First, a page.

Persistent, differential alterations in developing cerebellar cortex of male and female mice after methylmercury exposure

P. R. Sager, M. Aschner, P. M. Rodier

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117 Scopus citations


Developing animals have long been believed to be more sensitive to methylmercury toxicity than adults, but the reasons for differential effects are not well understood. In the present study, 2-day-old mice received a single per os dose of 4 mg Hg/kg methylmercury and were sacrificed 24 h or 19 days later. This resulted in a mean brain concentration of 1.8 μg Hg/g tissue on day 3 and < 0.1 μg Hg/g on day 21. Compared to littermate vehicle controls, the methylmercury-treated mice exhibited a significant reduction in cell numbers in 1 of 4 regions of the developing cerebellar external granular layer 24 h after treatment. Although the mitotic index over the same 4 regions was not significantly altered by methylmercury treatment, the total number of mitotic figures per section of cerebellum was significantly reduced in the treated group. The ratio of late mitotic figures to total mitotic figures was significantly reduced, indicating mitotic arrest. Both of these antimitotic effects were greater in males than females. Cerebellar structure was also examined 19 days after methylmercury treatment. The number of cells in the molecular layer and thickness of the molecular layer and internal granular layer were significantly reduced in males: the number of Purkinje cells in both sexes and all measures in females remained unaltered. This suggests that early cell loss results in persistent reductions in cell number. Although the basis for the differential effect in males and females is not known, the antimitotic effect of methylmercury is most likely the mechanism underlying the reduced cellularity in treated animals.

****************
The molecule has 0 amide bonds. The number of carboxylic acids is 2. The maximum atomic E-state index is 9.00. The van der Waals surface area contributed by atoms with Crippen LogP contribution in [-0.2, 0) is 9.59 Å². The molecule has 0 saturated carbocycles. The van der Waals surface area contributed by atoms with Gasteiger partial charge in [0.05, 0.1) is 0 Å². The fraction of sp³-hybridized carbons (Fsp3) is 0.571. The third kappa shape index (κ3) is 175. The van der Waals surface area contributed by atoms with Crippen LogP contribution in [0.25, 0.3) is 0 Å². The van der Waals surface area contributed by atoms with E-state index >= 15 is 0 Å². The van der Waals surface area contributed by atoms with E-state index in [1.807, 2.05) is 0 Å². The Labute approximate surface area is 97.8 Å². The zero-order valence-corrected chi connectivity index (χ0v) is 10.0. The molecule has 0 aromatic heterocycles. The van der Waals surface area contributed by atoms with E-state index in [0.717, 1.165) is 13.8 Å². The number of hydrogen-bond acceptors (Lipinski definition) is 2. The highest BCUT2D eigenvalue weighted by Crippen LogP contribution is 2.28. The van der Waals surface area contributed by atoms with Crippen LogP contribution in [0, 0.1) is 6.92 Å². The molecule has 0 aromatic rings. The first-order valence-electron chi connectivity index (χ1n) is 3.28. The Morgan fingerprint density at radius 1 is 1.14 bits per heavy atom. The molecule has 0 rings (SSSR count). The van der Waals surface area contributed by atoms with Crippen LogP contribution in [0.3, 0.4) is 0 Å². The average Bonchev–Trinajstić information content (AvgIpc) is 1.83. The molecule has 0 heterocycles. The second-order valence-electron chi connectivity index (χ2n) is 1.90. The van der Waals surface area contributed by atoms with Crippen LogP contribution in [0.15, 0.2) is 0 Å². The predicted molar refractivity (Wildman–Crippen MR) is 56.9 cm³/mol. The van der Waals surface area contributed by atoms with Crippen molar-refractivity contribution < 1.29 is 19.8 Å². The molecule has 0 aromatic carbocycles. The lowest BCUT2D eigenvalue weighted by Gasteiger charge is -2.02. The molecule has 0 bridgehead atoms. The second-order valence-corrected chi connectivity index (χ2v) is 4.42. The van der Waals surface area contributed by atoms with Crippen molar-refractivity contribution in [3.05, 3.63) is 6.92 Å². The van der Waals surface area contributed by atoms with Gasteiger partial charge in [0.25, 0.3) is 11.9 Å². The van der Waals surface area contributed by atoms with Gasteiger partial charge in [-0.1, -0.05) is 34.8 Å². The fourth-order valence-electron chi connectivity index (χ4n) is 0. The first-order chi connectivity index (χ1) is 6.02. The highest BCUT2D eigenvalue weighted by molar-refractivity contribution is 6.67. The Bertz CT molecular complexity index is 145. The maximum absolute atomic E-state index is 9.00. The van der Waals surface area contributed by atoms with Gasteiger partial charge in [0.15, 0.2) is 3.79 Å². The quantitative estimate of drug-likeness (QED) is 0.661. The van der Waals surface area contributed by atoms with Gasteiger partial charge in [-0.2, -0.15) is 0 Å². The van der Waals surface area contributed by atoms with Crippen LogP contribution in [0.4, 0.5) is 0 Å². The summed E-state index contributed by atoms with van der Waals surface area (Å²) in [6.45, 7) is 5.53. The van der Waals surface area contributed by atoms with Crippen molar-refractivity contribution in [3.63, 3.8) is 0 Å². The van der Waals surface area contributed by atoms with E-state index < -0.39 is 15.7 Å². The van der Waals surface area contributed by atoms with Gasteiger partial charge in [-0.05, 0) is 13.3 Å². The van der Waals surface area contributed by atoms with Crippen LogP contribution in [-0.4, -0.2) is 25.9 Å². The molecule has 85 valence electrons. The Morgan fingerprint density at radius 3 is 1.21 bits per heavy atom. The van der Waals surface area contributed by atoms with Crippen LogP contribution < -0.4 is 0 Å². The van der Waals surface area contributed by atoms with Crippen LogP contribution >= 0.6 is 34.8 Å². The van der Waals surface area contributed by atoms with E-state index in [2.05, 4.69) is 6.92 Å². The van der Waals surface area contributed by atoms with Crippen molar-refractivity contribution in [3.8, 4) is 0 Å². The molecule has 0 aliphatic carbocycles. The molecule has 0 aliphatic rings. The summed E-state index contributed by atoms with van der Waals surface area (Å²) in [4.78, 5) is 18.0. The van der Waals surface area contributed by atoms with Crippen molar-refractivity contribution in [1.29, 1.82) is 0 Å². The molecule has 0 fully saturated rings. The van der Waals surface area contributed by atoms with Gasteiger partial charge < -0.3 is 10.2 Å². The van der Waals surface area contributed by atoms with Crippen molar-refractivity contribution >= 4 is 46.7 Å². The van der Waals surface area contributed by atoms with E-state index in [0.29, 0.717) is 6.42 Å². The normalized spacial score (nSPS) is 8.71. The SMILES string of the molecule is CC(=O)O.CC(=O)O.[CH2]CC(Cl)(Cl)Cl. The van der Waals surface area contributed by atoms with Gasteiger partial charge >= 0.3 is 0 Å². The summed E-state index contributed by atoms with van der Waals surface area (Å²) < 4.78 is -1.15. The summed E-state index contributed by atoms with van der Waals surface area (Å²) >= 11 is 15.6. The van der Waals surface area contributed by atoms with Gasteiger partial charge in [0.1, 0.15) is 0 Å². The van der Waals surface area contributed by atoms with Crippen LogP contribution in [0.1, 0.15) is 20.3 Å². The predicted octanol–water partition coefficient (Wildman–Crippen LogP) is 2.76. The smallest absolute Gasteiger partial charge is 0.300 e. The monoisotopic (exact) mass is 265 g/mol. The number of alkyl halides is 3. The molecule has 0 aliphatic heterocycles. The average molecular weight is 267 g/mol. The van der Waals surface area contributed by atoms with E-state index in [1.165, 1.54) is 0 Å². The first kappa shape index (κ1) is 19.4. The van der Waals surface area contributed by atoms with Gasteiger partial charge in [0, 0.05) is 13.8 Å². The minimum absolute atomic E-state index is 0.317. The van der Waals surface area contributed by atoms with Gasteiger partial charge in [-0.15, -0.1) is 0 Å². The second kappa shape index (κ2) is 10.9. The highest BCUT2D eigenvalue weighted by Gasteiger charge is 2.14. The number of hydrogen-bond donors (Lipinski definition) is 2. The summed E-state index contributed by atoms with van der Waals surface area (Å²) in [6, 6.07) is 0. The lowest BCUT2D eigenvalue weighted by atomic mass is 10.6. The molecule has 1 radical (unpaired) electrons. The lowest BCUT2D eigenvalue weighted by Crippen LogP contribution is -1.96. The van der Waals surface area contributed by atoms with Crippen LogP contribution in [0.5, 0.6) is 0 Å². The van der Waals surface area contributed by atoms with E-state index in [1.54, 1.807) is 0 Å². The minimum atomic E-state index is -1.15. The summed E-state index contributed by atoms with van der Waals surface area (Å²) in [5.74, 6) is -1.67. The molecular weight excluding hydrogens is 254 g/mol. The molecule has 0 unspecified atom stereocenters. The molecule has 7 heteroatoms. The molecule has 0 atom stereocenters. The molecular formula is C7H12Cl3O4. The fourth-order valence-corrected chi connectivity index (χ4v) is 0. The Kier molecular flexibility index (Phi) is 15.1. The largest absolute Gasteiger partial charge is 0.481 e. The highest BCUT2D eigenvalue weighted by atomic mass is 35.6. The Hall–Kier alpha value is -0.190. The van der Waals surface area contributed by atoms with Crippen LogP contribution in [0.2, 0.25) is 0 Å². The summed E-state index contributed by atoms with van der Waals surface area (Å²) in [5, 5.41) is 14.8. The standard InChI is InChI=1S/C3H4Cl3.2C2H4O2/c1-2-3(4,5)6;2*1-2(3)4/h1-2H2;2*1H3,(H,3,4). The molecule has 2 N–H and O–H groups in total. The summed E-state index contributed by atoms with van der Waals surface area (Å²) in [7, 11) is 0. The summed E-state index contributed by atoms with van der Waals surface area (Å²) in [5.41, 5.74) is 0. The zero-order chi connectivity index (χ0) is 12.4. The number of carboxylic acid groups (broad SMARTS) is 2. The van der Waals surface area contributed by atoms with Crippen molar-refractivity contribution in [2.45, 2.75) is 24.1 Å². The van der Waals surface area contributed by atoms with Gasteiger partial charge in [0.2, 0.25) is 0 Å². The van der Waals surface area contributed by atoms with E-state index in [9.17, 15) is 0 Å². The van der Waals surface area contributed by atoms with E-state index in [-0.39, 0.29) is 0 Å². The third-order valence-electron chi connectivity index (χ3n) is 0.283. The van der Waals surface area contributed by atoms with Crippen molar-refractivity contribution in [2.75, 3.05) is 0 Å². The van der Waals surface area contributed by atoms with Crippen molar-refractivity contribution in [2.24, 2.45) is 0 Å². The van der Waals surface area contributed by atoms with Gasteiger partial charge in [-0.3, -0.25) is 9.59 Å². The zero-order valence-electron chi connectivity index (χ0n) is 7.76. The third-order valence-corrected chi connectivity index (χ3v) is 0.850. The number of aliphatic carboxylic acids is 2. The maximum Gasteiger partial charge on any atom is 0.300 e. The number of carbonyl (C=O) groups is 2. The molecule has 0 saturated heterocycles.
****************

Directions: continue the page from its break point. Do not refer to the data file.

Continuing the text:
Original languageEnglish (US)
Pages (from-to)1-11
Number of pages11
JournalDevelopmental Brain Research
Issue number1
StatePublished - Jan 1984
Externally publishedYes


  • cerebellar cortex
  • developmental toxicology
  • methylmercury
  • mitosis
  • neurogenesis
  • sex difference

ASJC Scopus subject areas

  • Developmental Neuroscience
  • Developmental Biology


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